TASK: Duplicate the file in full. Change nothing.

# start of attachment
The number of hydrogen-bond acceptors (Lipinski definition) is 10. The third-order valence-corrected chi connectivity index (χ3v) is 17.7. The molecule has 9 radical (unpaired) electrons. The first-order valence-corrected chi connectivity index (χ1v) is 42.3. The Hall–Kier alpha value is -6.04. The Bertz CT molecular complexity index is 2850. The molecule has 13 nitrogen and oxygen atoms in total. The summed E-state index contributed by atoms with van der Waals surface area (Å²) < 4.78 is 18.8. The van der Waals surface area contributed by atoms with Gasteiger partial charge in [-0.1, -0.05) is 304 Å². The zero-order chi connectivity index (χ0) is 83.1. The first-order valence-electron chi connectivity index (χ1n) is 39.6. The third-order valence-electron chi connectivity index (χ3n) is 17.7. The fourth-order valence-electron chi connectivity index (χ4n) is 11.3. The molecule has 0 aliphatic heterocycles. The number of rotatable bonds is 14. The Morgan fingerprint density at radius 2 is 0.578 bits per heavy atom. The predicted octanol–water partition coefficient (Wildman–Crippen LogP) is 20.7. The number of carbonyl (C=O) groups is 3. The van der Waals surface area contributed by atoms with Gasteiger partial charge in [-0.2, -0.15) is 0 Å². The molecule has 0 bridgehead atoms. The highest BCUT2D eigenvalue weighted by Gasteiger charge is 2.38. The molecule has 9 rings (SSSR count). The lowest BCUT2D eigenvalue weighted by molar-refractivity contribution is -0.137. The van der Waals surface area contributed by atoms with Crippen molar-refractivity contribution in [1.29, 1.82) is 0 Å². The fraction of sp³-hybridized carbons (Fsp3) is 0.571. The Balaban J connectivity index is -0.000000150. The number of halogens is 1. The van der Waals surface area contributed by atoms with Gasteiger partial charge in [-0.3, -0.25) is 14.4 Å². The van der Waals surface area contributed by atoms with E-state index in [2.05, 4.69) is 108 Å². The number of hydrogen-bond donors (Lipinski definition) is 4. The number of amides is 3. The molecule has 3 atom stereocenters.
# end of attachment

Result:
The number of hydrogen-bond acceptors (Lipinski definition) is 10. The third-order valence-corrected chi connectivity index (χ3v) is 17.7. The molecule has 9 radical (unpaired) electrons. The first-order valence-corrected chi connectivity index (χ1v) is 42.3. The Hall–Kier alpha value is -6.04. The Bertz CT molecular complexity index is 2850. The molecule has 13 nitrogen and oxygen atoms in total. The summed E-state index contributed by atoms with van der Waals surface area (Å²) < 4.78 is 18.8. The van der Waals surface area contributed by atoms with Gasteiger partial charge in [-0.1, -0.05) is 304 Å². The zero-order chi connectivity index (χ0) is 83.1. The first-order valence-electron chi connectivity index (χ1n) is 39.6. The third-order valence-electron chi connectivity index (χ3n) is 17.7. The fourth-order valence-electron chi connectivity index (χ4n) is 11.3. The molecule has 0 aliphatic heterocycles. The number of rotatable bonds is 14. The Morgan fingerprint density at radius 2 is 0.578 bits per heavy atom. The predicted octanol–water partition coefficient (Wildman–Crippen LogP) is 20.7. The number of carbonyl (C=O) groups is 3. The van der Waals surface area contributed by atoms with Gasteiger partial charge in [-0.2, -0.15) is 0 Å². The molecule has 0 bridgehead atoms. The highest BCUT2D eigenvalue weighted by Gasteiger charge is 2.38. The molecule has 9 rings (SSSR count). The lowest BCUT2D eigenvalue weighted by molar-refractivity contribution is -0.137. The van der Waals surface area contributed by atoms with Crippen molar-refractivity contribution in [1.29, 1.82) is 0 Å². The fraction of sp³-hybridized carbons (Fsp3) is 0.571. The Balaban J connectivity index is -0.000000150. The number of halogens is 1. The van der Waals surface area contributed by atoms with Gasteiger partial charge in [-0.3, -0.25) is 14.4 Å². The van der Waals surface area contributed by atoms with E-state index in [2.05, 4.69) is 108 Å². The number of hydrogen-bond donors (Lipinski definition) is 4. The number of amides is 3. The molecule has 3 atom stereocenters.